November 4, 2006

The 'green' energy credits that aren't

Bill Virgin wrote in the October 5 Seattle Post-Intelligencer:

Wells Fargo & Co. announced this week that it is buying renewable energy certificates for 550 million kilowatt-hours of wind energy a year for three years. ...

But the buyers of those credits aren't actually reducing their electrical consumption from the local utilities who serve their offices, power that could come from coal, nuclear, natural gas, hydro, or even wind -- not through these transactions, anyway.

So what exactly do these transactions contribute -- beyond burnishing a company's environmental reputation?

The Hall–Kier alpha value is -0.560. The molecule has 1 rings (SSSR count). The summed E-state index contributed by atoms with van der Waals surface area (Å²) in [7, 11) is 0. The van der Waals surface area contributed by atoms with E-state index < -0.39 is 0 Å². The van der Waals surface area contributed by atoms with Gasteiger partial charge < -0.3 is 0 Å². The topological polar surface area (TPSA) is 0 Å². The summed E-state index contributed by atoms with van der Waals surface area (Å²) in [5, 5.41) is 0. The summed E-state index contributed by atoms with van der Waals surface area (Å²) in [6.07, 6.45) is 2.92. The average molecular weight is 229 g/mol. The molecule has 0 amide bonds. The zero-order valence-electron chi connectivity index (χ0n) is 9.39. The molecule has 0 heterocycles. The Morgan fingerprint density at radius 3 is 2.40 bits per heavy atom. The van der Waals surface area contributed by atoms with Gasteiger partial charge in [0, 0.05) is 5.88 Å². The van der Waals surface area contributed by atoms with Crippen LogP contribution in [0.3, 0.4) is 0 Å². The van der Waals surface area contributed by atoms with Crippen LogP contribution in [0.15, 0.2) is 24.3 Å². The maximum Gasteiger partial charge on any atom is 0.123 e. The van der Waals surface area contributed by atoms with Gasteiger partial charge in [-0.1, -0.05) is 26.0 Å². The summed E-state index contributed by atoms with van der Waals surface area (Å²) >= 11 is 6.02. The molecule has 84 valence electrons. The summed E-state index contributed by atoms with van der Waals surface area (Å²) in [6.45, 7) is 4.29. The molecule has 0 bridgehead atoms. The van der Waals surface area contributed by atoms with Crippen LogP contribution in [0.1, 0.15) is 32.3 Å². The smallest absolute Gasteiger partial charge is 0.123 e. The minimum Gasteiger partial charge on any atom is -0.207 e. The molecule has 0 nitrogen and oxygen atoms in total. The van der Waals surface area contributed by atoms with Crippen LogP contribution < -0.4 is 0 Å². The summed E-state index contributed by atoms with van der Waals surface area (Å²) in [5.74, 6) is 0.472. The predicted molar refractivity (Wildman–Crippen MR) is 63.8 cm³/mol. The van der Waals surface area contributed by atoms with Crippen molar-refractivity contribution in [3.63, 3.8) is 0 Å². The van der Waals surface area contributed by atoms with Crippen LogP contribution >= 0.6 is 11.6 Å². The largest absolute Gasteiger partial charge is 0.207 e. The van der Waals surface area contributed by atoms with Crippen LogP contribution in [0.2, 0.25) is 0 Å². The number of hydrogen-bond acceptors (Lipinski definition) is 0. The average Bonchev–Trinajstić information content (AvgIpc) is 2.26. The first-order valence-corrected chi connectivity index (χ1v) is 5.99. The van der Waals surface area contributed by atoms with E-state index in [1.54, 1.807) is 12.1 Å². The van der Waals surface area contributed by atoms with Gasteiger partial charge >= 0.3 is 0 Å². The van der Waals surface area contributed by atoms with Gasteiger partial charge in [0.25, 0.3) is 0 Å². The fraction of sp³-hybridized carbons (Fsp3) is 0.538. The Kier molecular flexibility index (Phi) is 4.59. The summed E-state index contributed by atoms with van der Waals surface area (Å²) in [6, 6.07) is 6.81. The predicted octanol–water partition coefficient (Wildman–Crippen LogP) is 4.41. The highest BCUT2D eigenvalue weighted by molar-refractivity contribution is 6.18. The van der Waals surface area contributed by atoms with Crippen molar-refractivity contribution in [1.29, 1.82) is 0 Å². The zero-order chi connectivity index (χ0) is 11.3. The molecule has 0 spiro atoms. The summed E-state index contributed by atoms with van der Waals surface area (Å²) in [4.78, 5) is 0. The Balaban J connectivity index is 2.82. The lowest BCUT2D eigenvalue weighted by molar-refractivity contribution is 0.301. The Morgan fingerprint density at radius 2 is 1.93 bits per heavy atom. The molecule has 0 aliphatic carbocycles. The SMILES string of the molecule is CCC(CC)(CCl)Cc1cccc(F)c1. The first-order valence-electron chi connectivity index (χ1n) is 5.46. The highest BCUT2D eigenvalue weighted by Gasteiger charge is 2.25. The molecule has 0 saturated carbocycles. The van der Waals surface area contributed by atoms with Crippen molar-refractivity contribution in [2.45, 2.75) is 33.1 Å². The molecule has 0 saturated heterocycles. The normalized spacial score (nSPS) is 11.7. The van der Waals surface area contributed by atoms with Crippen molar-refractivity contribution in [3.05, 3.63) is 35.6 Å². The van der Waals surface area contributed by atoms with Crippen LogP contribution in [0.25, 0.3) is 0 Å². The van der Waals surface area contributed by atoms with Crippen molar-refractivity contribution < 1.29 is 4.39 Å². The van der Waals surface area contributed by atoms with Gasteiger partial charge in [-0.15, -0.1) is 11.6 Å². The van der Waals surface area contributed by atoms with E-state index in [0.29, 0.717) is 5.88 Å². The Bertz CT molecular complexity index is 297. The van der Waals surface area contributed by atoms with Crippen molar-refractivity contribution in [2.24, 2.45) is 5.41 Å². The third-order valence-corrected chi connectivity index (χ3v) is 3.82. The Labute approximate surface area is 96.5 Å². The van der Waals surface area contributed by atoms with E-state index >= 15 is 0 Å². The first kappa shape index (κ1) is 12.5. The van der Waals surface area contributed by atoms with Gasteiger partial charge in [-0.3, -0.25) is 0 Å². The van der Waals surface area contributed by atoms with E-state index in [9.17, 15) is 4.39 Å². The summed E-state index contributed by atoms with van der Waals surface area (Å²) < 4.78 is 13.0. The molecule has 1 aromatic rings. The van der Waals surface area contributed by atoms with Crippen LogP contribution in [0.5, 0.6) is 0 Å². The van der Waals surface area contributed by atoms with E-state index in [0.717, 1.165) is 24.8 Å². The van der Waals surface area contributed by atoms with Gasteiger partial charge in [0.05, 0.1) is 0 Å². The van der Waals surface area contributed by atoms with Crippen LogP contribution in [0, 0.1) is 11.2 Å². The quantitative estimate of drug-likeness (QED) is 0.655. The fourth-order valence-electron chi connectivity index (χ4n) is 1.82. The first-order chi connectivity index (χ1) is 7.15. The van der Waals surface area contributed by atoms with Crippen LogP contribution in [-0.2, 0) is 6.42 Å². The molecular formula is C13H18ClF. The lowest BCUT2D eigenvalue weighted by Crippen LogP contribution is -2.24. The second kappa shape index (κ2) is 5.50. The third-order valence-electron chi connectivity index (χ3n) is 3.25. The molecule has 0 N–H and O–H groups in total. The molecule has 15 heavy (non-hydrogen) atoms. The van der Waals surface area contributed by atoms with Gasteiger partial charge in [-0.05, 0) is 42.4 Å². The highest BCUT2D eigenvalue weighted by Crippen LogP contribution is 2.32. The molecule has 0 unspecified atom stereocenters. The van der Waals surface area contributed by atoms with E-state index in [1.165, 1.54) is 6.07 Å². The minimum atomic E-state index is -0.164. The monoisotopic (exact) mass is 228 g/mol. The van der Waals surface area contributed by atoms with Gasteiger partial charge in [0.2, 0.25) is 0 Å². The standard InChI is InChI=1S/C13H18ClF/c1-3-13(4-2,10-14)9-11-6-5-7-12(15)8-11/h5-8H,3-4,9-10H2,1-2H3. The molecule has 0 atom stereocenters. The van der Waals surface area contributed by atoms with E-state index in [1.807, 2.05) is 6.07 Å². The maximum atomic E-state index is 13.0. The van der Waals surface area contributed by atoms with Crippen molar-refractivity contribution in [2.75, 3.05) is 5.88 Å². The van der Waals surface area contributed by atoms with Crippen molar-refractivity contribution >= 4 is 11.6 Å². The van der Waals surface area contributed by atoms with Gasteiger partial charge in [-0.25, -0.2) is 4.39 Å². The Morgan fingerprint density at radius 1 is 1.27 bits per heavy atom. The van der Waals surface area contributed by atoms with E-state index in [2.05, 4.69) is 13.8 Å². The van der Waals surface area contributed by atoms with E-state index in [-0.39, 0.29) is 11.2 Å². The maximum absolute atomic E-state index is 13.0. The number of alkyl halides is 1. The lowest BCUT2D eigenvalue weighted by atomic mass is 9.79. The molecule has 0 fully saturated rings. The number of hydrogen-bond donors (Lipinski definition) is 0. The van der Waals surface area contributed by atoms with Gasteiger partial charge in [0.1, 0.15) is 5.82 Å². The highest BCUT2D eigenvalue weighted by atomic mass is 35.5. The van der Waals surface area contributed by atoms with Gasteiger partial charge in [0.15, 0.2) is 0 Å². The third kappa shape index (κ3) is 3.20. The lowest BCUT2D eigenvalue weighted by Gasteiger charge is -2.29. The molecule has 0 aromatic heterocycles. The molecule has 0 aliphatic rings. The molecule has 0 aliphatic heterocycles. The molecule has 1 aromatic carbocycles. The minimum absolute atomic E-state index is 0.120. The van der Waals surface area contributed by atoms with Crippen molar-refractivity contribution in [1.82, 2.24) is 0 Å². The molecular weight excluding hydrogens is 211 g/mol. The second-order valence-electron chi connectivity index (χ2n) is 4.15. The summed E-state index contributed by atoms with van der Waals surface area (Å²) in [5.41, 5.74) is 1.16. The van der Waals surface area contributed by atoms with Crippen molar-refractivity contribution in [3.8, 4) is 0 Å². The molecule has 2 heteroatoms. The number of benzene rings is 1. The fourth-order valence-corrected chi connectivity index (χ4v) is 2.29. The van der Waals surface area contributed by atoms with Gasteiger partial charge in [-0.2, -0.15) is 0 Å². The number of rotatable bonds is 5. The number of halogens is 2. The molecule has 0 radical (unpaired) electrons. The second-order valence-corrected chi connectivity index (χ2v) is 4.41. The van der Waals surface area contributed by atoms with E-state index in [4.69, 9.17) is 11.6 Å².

The answer, not surprisingly, is that they provide a nice subsidy.

"What renewable energy credits do is provide a second revenue stream for wind developers," a Wells Fargo spokeswoman says. "It encourages development of more wind power" since it "becomes more profitable for them to do so. It pushes the market." ...

But what about the supposed environmental benefits to the energy-credit program? Wells Fargo says its purchase of wind credits will offset 40 percent of its electrical consumption and prevent the emission of 380,000 tons of carbon dioxide a year.

But if Wells Fargo isn't actually cutting its consumption of power, and the credits represent power that someone else has already bought (and would have whether or not someone acquired the credits), it's an incredible stretch to argue that the purchase of credits represents a reduction in emissions. Not one less lump of coal or cubic foot of gas will be burned because of this. The only heat generated is the warm-and-fuzzy feeling the buyer of credits hopes everyone gets from the publicity. [emphasis added]

wind power, wind energy, green tags, environment, environmentalism